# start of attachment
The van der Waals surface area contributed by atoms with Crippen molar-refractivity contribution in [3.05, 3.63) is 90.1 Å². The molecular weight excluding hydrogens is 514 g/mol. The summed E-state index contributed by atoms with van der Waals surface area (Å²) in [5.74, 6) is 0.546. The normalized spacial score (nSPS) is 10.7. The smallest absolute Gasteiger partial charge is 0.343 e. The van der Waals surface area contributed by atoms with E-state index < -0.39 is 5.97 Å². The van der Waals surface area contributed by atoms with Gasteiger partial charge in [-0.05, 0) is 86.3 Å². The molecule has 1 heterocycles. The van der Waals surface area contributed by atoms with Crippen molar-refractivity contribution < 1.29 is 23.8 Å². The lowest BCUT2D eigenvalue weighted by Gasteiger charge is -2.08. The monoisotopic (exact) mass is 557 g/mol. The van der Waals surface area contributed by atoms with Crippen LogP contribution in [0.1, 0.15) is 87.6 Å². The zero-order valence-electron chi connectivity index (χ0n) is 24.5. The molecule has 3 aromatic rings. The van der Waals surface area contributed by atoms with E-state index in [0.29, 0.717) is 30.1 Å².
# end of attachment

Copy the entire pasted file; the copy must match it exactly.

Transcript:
The van der Waals surface area contributed by atoms with Crippen molar-refractivity contribution in [3.05, 3.63) is 90.1 Å². The molecular weight excluding hydrogens is 514 g/mol. The summed E-state index contributed by atoms with van der Waals surface area (Å²) in [5.74, 6) is 0.546. The normalized spacial score (nSPS) is 10.7. The smallest absolute Gasteiger partial charge is 0.343 e. The van der Waals surface area contributed by atoms with E-state index < -0.39 is 5.97 Å². The van der Waals surface area contributed by atoms with Gasteiger partial charge in [-0.05, 0) is 86.3 Å². The molecule has 1 heterocycles. The van der Waals surface area contributed by atoms with Crippen molar-refractivity contribution < 1.29 is 23.8 Å². The lowest BCUT2D eigenvalue weighted by Gasteiger charge is -2.08. The monoisotopic (exact) mass is 557 g/mol. The van der Waals surface area contributed by atoms with Crippen LogP contribution in [0.1, 0.15) is 87.6 Å². The zero-order valence-electron chi connectivity index (χ0n) is 24.5. The molecule has 3 aromatic rings. The van der Waals surface area contributed by atoms with E-state index in [0.29, 0.717) is 30.1 Å².